Monday, 21 May 2018

Being Mental Health Aware


As mental health awareness week 2018 comes to an end I have been struck by the different aspects that I have heard being discussed over media and elsewhere.

I have heard very articulate people on radio phone-ins, and I guess I come into that category - well enough to explain my experience to others.  Alongside this I also encounter those in long term care accommodation due to their mental health.  

Mental health is just like physical health – there is a wide range of conditions and a wide range of levels you could be affected within each condition.  There are those who have acute episodes of an illness. It is horrendous but time limited and when someone emerges from it they may never have another experience like it again.   There are those who have recurring and relapsing illnesses – each episode will resolve itself but the person knows it will come again, not knowing when or how but that it will come.

Then there are those who live constantly with an illness. Compare to those who live with constant physical pain – you stop telling people how much it hurts because people like to hear about how things are improving, not that life is just day and night of background pain.  The same goes for emotional pain, the agony of the soul.  We may get tired of saying that it hurts so we respond in a neutral way to ‘How are you?’ with something like ‘plodding along, and you?’.  So you may not realise how hard it is for some to do the basic things day by day.  Physical and mental illness can have invisible symptoms, but symptoms that drain people and make doing the normal things a great achievement.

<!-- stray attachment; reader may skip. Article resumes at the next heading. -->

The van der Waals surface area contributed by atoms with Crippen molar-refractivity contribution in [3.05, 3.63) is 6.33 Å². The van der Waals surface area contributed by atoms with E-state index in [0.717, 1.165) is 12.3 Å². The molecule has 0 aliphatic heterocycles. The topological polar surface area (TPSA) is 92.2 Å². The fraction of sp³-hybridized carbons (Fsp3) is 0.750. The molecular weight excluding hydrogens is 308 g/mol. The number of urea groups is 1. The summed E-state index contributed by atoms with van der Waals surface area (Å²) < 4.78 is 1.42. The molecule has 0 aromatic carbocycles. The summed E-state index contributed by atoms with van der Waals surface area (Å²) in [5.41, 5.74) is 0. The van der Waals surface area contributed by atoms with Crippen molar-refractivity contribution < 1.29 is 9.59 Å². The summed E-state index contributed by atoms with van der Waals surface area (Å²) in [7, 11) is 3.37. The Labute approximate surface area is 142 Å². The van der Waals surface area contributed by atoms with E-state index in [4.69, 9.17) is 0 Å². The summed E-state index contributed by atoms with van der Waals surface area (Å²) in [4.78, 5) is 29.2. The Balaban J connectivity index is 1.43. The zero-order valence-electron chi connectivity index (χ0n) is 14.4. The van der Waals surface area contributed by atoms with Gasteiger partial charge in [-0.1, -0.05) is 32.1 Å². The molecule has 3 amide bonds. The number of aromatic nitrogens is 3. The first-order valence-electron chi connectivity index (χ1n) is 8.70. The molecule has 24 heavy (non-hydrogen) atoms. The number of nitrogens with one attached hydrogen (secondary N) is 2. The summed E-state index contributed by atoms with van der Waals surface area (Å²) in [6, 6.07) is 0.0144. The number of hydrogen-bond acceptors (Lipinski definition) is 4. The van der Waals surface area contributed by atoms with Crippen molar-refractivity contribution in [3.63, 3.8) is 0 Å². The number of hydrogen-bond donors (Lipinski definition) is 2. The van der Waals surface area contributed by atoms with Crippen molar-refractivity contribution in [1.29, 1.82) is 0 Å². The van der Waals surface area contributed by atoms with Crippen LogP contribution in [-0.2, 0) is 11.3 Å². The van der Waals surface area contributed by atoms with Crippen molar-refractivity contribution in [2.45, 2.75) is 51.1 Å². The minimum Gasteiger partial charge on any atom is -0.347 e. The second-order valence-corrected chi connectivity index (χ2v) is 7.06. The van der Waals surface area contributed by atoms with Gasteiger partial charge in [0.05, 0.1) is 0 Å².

Constant illness can be mild or massively intense, it may lead to living life with a mental limp but still striding out there. Or it may lead to life totally shaped and consumed by the illness.  Some will not be able to live day by day without support. No matter how much the closure of the Victorian asylums was needed, there will always be the minority who need residential levels of care.

Please don’t assume that knowing one person’s experience of an illness, even your own, tells you about someone else’s experience. We can have the same label but very different experiences, we may be stable, well, for long periods but still live under the shadow of the relapse.  We may learn to live with the permanent mental limp. And for some poor mental health is terminal.  This is the sad reality.

If you want to help or walk alongside us then ask us about our own experiences, and listen to what we say, helping us to dare to say what we need to. And if this is you may you have the strength to ask for help and you will be surprised – 1 in 4, we are everywhere, no-one should have to face poor mental health alone.

Wednesday, 9 August 2017

Asylum adventures, and memories and needs today

Today Gabi and I went for a walk on paths around the former, now mostly demolished, asylum at Storthes Hall, Huddersfield. It set off my thoughts anew about the life of the asylums. Before most of the meds we are offered today, and before they became a dumping ground for those who were 'morally' suspect but mentally well (the woman pregnant outside marriage for example) - the architects designed for health and hope.   Today where they are still in use the buildings have declined and represent a different time. But when they were shiny and new the asylums were in the country, wards designed for light and air, to be self sufficient with farms and their own laundries etc. Free labour or Occupational Therapy? Grand halls for celebrations, balls, and meals.